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The impact of roof light area on light levels, energy costs and CO2 emissions

  • 24 Jan 2017

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Correctly specified rooflights save energy and reduce CO2 emissions, making rooflights crucial to meeting Part L of The Building Regulations covering the Conservation of Fuel & Power and the equivalent regional regulations.

According to research carried out by De Montfort University’s Institute of Energy and Sustainable Development, minimal losses in thermal insulation are greatly off set by energy savings resulting from reduced demand for electric lighting – the greater the rooflight area the greater the potential savings. Although, there is a limit before overheating may become and issue, therefore an optimum area must be identified.

Judgement is required on a project by project bases as there is never a specific solution in respect of rooflight area. NARM supplies data for different building locations for rooflights with varying degrees of light transmission and for different daily time windows.

The first consideration in establishing roofights area, is the use of the building. As a typical example, in retail and manufacturing areas, the recommended light level is 500 Lux.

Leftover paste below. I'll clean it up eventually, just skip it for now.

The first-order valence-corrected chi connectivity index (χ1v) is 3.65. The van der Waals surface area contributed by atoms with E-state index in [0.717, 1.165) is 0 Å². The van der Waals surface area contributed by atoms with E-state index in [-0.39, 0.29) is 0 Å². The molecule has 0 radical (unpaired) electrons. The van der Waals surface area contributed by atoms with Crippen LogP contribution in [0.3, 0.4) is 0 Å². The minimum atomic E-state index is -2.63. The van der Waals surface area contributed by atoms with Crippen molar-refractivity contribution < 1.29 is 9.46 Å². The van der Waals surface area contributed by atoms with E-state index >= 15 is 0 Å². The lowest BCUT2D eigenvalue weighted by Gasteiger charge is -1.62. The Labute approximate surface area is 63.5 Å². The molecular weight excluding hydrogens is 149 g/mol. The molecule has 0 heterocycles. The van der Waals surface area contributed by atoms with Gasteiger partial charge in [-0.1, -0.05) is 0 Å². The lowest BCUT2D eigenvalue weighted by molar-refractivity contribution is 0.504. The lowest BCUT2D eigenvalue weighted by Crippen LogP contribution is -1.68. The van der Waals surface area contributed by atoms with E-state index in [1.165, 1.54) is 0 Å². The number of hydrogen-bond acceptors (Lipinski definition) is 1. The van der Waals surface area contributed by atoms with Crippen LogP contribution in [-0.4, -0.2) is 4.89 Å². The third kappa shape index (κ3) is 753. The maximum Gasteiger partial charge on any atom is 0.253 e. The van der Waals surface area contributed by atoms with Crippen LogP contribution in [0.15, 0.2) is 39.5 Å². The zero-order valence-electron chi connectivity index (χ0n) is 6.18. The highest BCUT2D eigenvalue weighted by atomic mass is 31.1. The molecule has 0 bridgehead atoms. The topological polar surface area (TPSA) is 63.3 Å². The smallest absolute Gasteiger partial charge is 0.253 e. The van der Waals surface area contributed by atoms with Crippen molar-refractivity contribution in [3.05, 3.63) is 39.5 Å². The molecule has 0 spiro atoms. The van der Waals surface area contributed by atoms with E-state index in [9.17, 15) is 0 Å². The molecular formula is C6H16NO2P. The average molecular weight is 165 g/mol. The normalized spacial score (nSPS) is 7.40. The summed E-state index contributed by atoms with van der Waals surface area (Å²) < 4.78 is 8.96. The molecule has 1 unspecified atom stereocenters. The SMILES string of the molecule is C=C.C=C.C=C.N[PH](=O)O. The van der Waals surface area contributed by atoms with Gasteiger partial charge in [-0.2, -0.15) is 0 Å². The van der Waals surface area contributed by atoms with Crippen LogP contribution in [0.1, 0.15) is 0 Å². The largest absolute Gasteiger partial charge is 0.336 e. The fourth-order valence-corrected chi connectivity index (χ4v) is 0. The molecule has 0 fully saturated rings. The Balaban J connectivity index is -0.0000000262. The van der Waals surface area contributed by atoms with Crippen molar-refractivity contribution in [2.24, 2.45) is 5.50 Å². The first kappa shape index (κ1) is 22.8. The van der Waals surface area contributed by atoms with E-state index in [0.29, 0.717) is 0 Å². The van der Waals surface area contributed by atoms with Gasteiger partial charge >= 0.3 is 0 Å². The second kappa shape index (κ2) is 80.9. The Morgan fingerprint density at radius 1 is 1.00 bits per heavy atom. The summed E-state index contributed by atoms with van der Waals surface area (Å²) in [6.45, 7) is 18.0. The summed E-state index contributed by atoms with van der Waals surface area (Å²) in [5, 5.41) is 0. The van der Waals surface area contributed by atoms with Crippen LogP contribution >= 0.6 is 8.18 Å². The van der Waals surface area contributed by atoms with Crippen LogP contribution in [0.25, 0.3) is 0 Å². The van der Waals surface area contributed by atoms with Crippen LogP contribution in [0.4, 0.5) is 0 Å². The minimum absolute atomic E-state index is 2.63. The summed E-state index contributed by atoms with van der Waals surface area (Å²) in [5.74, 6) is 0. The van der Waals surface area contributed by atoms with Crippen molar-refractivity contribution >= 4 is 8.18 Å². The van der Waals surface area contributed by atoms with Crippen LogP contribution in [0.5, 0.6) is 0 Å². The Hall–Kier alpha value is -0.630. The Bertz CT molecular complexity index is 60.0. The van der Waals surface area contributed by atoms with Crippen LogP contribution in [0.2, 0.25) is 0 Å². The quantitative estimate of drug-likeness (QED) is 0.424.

The required light level will be provided by natural light for more hours if the rooflight area is larger. Therefore, establishing the appropriate rooflight area is the next point to consider. As a consequence, during these hours, no electric lighting is needed, making this a crucial factor affecting energy and emissions reductions.

Rooflight_area_time

The graph above demonstrates the way in which rooflight areas affect illumination levels. Therefore, for a single storey building located in London, for example, between the hours of 6am and 6pm daily, with rooflights providing 50% light transmission, as the rooflight are along the bottom of the graph increases, the given illumination level time is extended.

Moreover, if a building requires 500 Lux, you can see by the yellow line that with 10% rooflights, 500 Lux would be achieved for approximately 2000 hours and 46% of the working year. However, it should be noted that the savings will only be made if the lights are switched off during periods when they are not required. Subsequently, automatic lighting controls should be specified as part of the project.

Elmhurst Energy recently researched these figures and found that savings in running costs of up to £5.92/m2/yr, and savings of CO2 emissions up to 28.7kg CO2/m2/yr can be achieved, with results from industrial and retail buildings very consistent.

Therefore, the figures demonstrate the importance of correctly specifying rooflights as they will provide outstanding long-term returns on investment with short payback periods, as well as contributing to improved sustainability credentials for the building occupier.

For further information, please contact NARM using the contact details on our website, where you will be directed to the appropriate person.

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